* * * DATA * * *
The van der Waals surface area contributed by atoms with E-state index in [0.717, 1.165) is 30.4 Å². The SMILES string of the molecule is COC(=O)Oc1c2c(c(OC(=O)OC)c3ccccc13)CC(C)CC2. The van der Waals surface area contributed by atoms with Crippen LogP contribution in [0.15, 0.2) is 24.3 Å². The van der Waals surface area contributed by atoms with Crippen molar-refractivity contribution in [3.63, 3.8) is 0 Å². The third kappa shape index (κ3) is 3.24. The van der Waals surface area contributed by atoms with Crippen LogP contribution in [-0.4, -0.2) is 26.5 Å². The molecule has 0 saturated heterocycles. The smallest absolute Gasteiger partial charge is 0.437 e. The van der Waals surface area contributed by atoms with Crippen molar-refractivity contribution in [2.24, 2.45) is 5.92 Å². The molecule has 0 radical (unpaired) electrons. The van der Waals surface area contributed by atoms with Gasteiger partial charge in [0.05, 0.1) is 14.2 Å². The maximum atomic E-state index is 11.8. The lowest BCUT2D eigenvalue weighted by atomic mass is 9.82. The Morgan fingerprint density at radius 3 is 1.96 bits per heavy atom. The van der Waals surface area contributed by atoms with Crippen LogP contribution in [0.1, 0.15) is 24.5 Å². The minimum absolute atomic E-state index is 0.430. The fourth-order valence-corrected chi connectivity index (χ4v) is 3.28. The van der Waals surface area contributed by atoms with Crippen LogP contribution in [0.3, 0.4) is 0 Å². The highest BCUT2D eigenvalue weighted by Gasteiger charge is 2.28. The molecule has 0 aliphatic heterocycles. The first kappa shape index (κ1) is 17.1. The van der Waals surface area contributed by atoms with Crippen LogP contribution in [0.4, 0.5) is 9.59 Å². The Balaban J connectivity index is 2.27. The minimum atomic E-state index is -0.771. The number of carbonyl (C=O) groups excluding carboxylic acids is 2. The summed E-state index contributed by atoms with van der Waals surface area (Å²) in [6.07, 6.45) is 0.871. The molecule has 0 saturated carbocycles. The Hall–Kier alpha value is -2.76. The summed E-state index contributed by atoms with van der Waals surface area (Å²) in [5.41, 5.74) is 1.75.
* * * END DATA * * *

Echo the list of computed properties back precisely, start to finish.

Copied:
The van der Waals surface area contributed by atoms with E-state index in [0.717, 1.165) is 30.4 Å². The SMILES string of the molecule is COC(=O)Oc1c2c(c(OC(=O)OC)c3ccccc13)CC(C)CC2. The van der Waals surface area contributed by atoms with Crippen LogP contribution in [0.15, 0.2) is 24.3 Å². The van der Waals surface area contributed by atoms with Crippen molar-refractivity contribution in [3.63, 3.8) is 0 Å². The third kappa shape index (κ3) is 3.24. The van der Waals surface area contributed by atoms with Crippen LogP contribution in [-0.4, -0.2) is 26.5 Å². The molecule has 0 saturated heterocycles. The smallest absolute Gasteiger partial charge is 0.437 e. The van der Waals surface area contributed by atoms with Crippen molar-refractivity contribution in [2.24, 2.45) is 5.92 Å². The molecule has 0 radical (unpaired) electrons. The van der Waals surface area contributed by atoms with Gasteiger partial charge in [0.05, 0.1) is 14.2 Å². The maximum atomic E-state index is 11.8. The lowest BCUT2D eigenvalue weighted by atomic mass is 9.82. The Morgan fingerprint density at radius 3 is 1.96 bits per heavy atom. The van der Waals surface area contributed by atoms with Crippen LogP contribution in [0.1, 0.15) is 24.5 Å². The minimum absolute atomic E-state index is 0.430. The fourth-order valence-corrected chi connectivity index (χ4v) is 3.28. The van der Waals surface area contributed by atoms with Crippen LogP contribution in [0.3, 0.4) is 0 Å². The highest BCUT2D eigenvalue weighted by Gasteiger charge is 2.28. The molecule has 0 aliphatic heterocycles. The first kappa shape index (κ1) is 17.1. The van der Waals surface area contributed by atoms with Crippen LogP contribution in [0.4, 0.5) is 9.59 Å². The Balaban J connectivity index is 2.27. The minimum atomic E-state index is -0.771. The number of carbonyl (C=O) groups excluding carboxylic acids is 2. The summed E-state index contributed by atoms with van der Waals surface area (Å²) in [6.07, 6.45) is 0.871. The molecule has 0 saturated carbocycles. The Hall–Kier alpha value is -2.76. The summed E-state index contributed by atoms with van der Waals surface area (Å²) in [5.41, 5.74) is 1.75.